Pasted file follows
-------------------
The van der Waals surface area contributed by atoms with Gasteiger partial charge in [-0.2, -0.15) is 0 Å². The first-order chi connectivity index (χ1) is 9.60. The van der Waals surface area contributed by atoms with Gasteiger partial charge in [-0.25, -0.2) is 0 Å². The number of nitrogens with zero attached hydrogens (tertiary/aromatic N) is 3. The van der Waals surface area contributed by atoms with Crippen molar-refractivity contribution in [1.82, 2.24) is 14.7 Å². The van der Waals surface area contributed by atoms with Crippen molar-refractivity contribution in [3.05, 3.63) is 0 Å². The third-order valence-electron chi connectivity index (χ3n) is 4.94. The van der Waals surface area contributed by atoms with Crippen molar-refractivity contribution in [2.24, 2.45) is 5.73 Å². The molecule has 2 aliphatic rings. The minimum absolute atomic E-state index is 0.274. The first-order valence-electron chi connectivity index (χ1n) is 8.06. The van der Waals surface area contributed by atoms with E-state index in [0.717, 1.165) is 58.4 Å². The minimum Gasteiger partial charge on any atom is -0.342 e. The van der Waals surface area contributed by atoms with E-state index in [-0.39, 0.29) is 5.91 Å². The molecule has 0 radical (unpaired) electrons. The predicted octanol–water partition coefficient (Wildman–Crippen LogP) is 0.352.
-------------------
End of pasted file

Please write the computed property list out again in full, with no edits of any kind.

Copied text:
The van der Waals surface area contributed by atoms with Gasteiger partial charge in [-0.2, -0.15) is 0 Å². The first-order chi connectivity index (χ1) is 9.60. The van der Waals surface area contributed by atoms with Gasteiger partial charge in [-0.25, -0.2) is 0 Å². The number of nitrogens with zero attached hydrogens (tertiary/aromatic N) is 3. The van der Waals surface area contributed by atoms with Crippen molar-refractivity contribution in [1.82, 2.24) is 14.7 Å². The van der Waals surface area contributed by atoms with Crippen molar-refractivity contribution in [3.05, 3.63) is 0 Å². The third-order valence-electron chi connectivity index (χ3n) is 4.94. The van der Waals surface area contributed by atoms with Crippen molar-refractivity contribution in [2.24, 2.45) is 5.73 Å². The molecule has 2 aliphatic rings. The minimum absolute atomic E-state index is 0.274. The first-order valence-electron chi connectivity index (χ1n) is 8.06. The van der Waals surface area contributed by atoms with E-state index in [0.717, 1.165) is 58.4 Å². The minimum Gasteiger partial charge on any atom is -0.342 e. The van der Waals surface area contributed by atoms with E-state index in [-0.39, 0.29) is 5.91 Å². The molecule has 0 radical (unpaired) electrons. The predicted octanol–water partition coefficient (Wildman–Crippen LogP) is 0.352.